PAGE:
- Says climate change creates opportunities for innovative ways of addressing climate-related risks
While the fundamental aspect of climate change is addressing threats to human existence and livelihoods, related environmental, social, and governance considerations ultimately shape product and service demand, investment choices, trade arrangements, and industry relationships.
In its recently released 2022 annual report, the Bank of Botswana (BoB) says if strategically prepared, Botswana could benefit from these structural shifts, which entail economic activity. BoB stresss that as the country manages climate risks, it also needs to harness the economic value addition from the decarbonisation of the economy to the acclimatisation of a green economy to induce inclusive economic growth.
According to the report, climate change does not only present risks to the business environment but also creates opportunities for innovative ways of addressing climate-related risks and ensuring sustainability. “Notably, climate change adaptation and transition businesses and, broadly, economic and environmental solutions globally could potentially reshape the industrialisation agenda.
In the process, the industrialisation and economic diversification opportunities could help accelerate the achievement of the SDGs, as well as country-specific objectives, such as Vision 2036 and the transition of Botswana to a high-income status,” the central bank notes. Potential climate change business opportunities availed by the climate change mitigation and transition agenda in Botswana cut across different sectors of the economy, including energy, transport, water, waste management and land use.
Electricity and water
Highlighting some of the aspects, BoB says prospects in infrastructure and utilities include electricity and water, in terms of increased harnessing of solar power and wind energy, water recycling and preservation systems, as well as eco-friendly mass transit public transport infrastructure and systems. “At the same time, this provides funding opportunities by the financial sector, considering climate change risks,” says the report.
BoB emphasises that climate change adaptation and transition resonates with the knowledge-based economy and export-led growth aspects, noting that changing consumer perspectives and preferences, as well as those of producer corporates aligned to the greening agenda, provide opportunities for research, innovation, and development of conforming products for the new market. “In other areas, there is potential for changes in production methods, for example, for agriculture that can contribute to improvements in productivity, yields, and healthier products, including harnessing the comparative advantage in organic production,” it says.
The digitalisation and services sector are also highlighted in the report as inherent in climate change mitigation attributes that are growth-enhancing and should therefore be harnessed by the local industry and institutions. “These include enablers for a reduced need for physical presence and travel, financial services and transfers involving faster and quick settlement of transactions (positive impact on business cash flow and viability), remote processing and service delivery (for example, government, education, health, and agricultural services), and data management, among others,” the report says.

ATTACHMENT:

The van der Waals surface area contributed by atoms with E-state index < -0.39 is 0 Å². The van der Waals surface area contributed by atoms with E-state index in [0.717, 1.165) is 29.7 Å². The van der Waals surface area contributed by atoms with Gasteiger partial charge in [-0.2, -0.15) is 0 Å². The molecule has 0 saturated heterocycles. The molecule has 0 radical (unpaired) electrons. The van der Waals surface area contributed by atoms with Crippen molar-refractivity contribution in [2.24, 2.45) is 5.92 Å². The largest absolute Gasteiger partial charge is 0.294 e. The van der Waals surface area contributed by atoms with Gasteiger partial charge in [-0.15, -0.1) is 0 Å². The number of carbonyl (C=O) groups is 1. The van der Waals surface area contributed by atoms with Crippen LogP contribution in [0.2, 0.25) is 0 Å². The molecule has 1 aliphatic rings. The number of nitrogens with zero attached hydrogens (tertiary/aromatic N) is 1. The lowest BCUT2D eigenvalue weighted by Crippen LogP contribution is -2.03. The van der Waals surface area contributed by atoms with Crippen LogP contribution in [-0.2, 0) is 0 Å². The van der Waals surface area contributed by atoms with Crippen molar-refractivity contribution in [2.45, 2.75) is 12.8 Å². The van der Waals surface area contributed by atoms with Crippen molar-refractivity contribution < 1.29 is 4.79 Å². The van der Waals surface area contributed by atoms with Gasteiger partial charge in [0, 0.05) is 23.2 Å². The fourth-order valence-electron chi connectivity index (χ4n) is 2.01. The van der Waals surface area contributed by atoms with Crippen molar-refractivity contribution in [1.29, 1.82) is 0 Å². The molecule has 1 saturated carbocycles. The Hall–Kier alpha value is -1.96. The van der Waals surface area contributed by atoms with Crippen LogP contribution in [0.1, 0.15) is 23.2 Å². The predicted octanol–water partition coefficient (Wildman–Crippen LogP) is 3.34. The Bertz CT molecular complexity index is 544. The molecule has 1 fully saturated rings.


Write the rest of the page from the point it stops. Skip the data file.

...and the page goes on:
In the financial sector, the report points out that some domestic banks have accelerated their attention on climate change by integrating ESG aspects into their business models through supporting and funding climate-friendly investments. “Banks are also encouraging customers to use platforms and channels, as well as adoption of business strategies and practices aligned with climate sustainability,” it says.
Customer value propositions
“In addition, banks are developing and/or enhancing credit and insurance risk models to assess the impact of climate change risk, as well as frameworks to assess the suitability and strategic alignment of products and customer value propositions with changing socio-economic and environmental factors and the impact on the risk profiles. “Furthermore, there is a focus on the financial inclusivity of customers, including ongoing support of small to medium enterprises that would be key to research and innovation for climate adaptation and transition products and services.”
While there are ongoing initiatives for green financing globally, BoB notes that the green market is still in its infancy, with most frameworks still under development. For itself, BoB highlights four areas that can be identified in consideration of climate change mitigation and transition implications. These are financial sector regulation and financial stability, promotion of money and capital markets, monetary policy, and foreign exchange reserves.
According to Botswana’s central bank, the country needs to accelerate technological innovations and adaption, including forging public-private partnerships (PPPs) in climate-related investment or infrastructure and closing skills gaps through partnerships with tertiary educational institutions. The report recommends exploring new financing channels, such as green bonds and global climate funds, with a clear programme of action and policy focus on areas such as enhancing solar power capacity.